In cooperation with Iowa State University, and funded by a grant from the Marie Curie Foundation, I worked on a project in the Utrata watershed outside Warsaw, Poland. The project involved development of a modeling methodology to support agricultural watershed management which could be adapted to other rural watersheds throughout Poland.



We used the Agricultural Non-Point Source Pollution (AGNPS) model, a cell-based runoff model widely used in the U.S. to predict the effects of various land management strategies on nutrient and sediment runoff in small to medium sized agricultural watersheds.      

The inputs to the model included such information as topography, soils, hydrography, and land use, while outputs were predicted nutrient and sediment loads.  This model allowed identification of locations where a high potential for non-point source runoff existed, as well as the ability to model the results if various land management practices were employed to reduce runoff.   

At the time this was particularly challenging as data was much more difficult to come by than it is today, processing was more difficult because of hardware and software limitations.  

The completed model ultimately enabled watershed managers in Poland to rapidly target non-point source problem areas and evaluate land management practices for their potential impact on these target areas. The model also encouraged the development of water policy that supported sustainable development in rural areas of Poland.

Over the last twenty years the tools, techniques, and information have improved, but the experiences in both the U.S. and Western European have continued to show that that a management approach that integrates social, economic, and environmental processes at the watershed scale is often the most effective approach to dealing with water quality issues.  You can order a free copy of EPA’s Handbook for Developing Watershed Plans to Restore and Protect Our Waters from the National Service Center for Environmental Publications (NSCEP). Contact NSCEP at 800-490-9198 or by e-mail, You can also download the Handbook here.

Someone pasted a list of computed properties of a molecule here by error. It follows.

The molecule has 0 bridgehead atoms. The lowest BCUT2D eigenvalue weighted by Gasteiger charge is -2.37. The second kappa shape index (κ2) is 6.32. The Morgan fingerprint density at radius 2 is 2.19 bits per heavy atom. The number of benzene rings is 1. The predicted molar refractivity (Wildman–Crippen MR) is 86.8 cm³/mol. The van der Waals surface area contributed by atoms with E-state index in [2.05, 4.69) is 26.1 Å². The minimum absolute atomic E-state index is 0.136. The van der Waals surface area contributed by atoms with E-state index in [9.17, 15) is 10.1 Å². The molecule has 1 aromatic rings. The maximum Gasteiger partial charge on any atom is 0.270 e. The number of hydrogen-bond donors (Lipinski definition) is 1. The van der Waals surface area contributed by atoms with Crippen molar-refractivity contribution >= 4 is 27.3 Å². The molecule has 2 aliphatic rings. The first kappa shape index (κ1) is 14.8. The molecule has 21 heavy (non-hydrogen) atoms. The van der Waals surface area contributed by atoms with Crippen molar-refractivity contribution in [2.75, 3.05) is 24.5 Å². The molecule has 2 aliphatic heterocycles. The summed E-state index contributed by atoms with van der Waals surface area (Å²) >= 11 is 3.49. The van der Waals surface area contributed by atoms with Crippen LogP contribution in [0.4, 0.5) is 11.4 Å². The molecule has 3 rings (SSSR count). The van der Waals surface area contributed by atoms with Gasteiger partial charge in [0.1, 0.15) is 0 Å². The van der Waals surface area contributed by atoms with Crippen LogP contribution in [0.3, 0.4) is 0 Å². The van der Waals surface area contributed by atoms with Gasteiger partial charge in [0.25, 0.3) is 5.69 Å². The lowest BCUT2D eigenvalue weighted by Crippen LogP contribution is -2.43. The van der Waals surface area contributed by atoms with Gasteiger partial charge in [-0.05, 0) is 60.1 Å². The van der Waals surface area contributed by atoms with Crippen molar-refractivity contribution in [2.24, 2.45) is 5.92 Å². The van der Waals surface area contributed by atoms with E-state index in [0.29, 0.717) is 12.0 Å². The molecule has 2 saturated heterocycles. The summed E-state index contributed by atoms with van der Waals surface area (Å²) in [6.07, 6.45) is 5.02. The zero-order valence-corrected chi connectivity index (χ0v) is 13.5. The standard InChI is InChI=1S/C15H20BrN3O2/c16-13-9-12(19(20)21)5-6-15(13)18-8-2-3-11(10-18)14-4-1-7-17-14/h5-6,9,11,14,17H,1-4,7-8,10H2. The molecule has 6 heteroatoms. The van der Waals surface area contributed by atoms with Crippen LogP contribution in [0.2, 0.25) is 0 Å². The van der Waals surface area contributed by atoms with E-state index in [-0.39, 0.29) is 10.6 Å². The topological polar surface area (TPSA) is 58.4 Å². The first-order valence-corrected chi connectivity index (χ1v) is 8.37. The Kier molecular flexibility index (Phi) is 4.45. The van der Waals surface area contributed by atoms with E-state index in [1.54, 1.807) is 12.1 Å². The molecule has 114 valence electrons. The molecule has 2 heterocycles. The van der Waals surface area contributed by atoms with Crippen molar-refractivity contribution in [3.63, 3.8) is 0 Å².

Walt Foster has been with the GIS program in EPA Region 7 since its inception except for an hiatus during which he served as the NEPA section chief and worked with EPA’s Office of International Affairs on environmental projects in eastern Europe.  More recently he worked on a series of projects with a number of cooperating agencies and NGOs designed to characterize the ecological state of Region 7 and identify priority ecological resources for regional programs to use in their planning and response activities.

Editor's Note: The opinions expressed here are those of the author. They do not reflect EPA policy, endorsement, or action, and EPA does not verify the accuracy or science of the contents of the blog.

Please share this post. However, please don't change the title or the content. If you do make changes, don't attribute the edited title or content to EPA or the author.